Ten community development organisations were selected for analysis based on criteria such as orientation, structure, size and location. Some P/CROs approach their work on a cross-community basis, others have an inter-community orientation while single-identity groups confine themselves to one community. The thought-provoking profiles of activists illustrate motivations ranging from religious beliefs for those in Quaker House, gender interests for those in Women Together for Peace and single-issues such as preventing punishment attacks for those in FAIT. The research shows that the common understanding and approach that bring people together initially do not always survive the intensity of debate and activism to achieve the organisation’s goals. For example, The Peace Train formed in response to continual IRA blowing up of the Belfast/Dublin railway line, ironically suffered ‘more difficulty managing conflict within the organization than in dealing with opposition from the paramilitary groups it was established to confront’.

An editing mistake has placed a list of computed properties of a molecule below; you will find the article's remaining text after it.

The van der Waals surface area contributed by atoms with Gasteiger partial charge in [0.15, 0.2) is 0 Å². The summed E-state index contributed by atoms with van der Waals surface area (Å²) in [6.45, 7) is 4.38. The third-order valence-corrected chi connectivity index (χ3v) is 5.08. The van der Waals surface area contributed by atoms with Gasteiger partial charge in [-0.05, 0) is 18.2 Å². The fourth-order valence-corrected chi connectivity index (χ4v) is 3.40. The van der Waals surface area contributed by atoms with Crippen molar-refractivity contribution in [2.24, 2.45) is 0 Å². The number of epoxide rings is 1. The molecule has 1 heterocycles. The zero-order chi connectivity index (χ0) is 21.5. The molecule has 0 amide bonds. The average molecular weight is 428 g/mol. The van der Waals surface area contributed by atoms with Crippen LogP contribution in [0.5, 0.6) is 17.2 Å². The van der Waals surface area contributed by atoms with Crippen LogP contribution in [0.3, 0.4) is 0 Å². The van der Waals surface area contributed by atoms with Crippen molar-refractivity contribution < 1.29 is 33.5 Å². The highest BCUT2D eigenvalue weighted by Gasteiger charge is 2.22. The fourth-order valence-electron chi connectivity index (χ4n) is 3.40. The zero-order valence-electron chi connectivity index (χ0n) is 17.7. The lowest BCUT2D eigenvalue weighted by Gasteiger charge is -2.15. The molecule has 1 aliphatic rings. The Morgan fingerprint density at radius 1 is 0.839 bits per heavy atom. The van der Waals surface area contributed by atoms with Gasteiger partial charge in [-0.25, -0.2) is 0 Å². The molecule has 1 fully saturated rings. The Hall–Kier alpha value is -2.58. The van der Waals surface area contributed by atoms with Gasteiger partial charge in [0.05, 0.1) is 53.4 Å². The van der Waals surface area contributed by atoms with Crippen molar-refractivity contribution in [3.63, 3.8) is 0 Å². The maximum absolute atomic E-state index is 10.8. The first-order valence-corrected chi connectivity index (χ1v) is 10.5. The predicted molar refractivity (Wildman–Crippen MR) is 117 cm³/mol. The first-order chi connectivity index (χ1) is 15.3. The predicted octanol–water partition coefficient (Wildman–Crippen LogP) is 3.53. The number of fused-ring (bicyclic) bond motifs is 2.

An evolution typically takes place which can eliminate the ‘gifted amateurs’ involved initially but with limited time or interest in developing formal structures. These are replaced by professional administrators often leading to tension with the original founders. The reader may wonder what exactly constitutes a voluntary organisation when it eventually becomes staffed by paid professionals? This broader question, which is relevant to any discussion of the voluntary sector’s contribution to effecting change in society, was probably beyond the scope of the current research.